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Saturday, November 24, 2007

True meaning of the hymn of one symbol revealed

We all thought it was a musical note but no:

From ClaireBaire14:

This is at a railroad museum, this wall was called "hobo and railroad symbols"...just watch



It is actually the very sinister "Authorities on Alert"! Be afraid!

Check out a quick reference guide to hobo symbols and their meanings at: http://www.worldpath.net/~minstrel/hobosign.htm

11 comments:

  1. You know they have an meeting to elect the "King" of the hobos.

    ReplyDelete
  2. Does this mean the sign is "public domain", or did the hobos trademark it by using it in interstate commerce?

    ReplyDelete
  3. Kings: http://www.hobo.com/kings1.htm

    ReplyDelete
  4. All hobos have relinquished their creative properties throughout time to the Creators now.

    Therefore shanks, bindlestiffs, newspaper as toilet paper, drinking out of a paper bag, beards, cardboard houses, hitching rides via railroad, amongst other multiple items are now in possession of the Creators.


    LoL I keed, I keed.

    ReplyDelete
  5. I think they can keep newspaper as toilet paper. I don't think the Creators want it.

    I don't ever want to see a video where that "trademark" is used, ever.

    ReplyDelete
  6. lol, now that I think about it, newspaper as toilet paper may have been mentioned when Bree and Daniel were out on the street. I don't remember though.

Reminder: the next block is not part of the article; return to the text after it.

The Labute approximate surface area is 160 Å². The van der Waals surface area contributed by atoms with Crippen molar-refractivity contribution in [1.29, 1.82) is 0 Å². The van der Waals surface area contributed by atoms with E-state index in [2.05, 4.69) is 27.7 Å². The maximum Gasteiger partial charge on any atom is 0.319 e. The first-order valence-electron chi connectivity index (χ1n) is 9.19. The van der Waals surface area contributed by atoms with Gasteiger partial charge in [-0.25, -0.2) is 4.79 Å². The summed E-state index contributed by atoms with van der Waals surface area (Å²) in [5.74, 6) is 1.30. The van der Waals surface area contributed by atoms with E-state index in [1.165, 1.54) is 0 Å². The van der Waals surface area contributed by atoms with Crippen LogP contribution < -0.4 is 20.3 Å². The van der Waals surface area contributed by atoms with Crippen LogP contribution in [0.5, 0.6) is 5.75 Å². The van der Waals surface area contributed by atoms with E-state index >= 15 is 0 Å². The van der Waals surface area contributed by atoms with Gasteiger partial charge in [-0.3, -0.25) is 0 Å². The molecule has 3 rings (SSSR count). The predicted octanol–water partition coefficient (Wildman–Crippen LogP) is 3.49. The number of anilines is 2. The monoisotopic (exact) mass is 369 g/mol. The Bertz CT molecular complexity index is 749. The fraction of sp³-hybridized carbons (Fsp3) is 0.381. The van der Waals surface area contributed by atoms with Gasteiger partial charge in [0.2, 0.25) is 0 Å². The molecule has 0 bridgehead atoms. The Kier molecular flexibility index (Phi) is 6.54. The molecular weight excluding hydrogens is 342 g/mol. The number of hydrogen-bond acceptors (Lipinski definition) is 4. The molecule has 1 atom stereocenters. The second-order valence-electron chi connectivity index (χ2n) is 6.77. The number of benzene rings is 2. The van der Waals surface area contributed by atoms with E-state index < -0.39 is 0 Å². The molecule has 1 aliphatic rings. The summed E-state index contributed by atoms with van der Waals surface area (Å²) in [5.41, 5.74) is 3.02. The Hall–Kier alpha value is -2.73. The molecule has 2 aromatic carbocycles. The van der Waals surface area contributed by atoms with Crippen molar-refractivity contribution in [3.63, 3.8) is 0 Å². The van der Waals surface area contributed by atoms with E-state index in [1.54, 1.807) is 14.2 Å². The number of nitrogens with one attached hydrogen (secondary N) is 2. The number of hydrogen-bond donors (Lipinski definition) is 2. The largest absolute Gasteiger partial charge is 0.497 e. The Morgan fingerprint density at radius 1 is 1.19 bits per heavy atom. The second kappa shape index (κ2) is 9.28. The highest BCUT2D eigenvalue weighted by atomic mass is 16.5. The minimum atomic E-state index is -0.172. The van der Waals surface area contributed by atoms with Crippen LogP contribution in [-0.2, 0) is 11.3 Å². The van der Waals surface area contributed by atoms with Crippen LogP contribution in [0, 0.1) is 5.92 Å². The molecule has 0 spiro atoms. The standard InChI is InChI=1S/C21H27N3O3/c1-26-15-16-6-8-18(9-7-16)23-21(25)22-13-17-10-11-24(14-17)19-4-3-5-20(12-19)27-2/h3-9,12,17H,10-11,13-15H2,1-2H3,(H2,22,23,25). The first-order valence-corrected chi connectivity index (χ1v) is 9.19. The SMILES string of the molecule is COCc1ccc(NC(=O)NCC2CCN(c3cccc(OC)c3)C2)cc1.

ReplyDelete
  7. Didn't Daniel hitch a ride on a train to get back home and he met a guy who liked to ride trains. This was in season one.

    ReplyDelete
  8. I think the King of the hobos is the head of the Order. Have you ever noticed how long they live? Yep, its all about ribozymes. They travel from coast to coast in search of new girls to keep them alive.

    ReplyDelete
  9. bindlestiffs! didn't know that word before.

    American Heritage Dictionary -


    bin·dle·stiff (bĭn'dl-stĭf') Pronunciation Key
    n. A hobo, especially one who carries a bedroll.

    [English bindle, bundle (probably from German dialectal bindel, from Middle High German bündel, from binden, to bind, from Old High German binten; see bhendh- in Indo-European roots) + stiff.]

    ReplyDelete
  10. Maybe this doesn't strike anyone else as important, but the hobo symbol and the order symbol are inverted versions of each other. Does that mean the meaning becomes inverted? Whereas the hobo symbol means the authorities are on alert as to the hobos hitching rides, perhaps the inverted symbol used by the order means the authorities are not on alert, or in fact, the authorities are no longer a problem.

    LeitaLoveBug

    ReplyDelete




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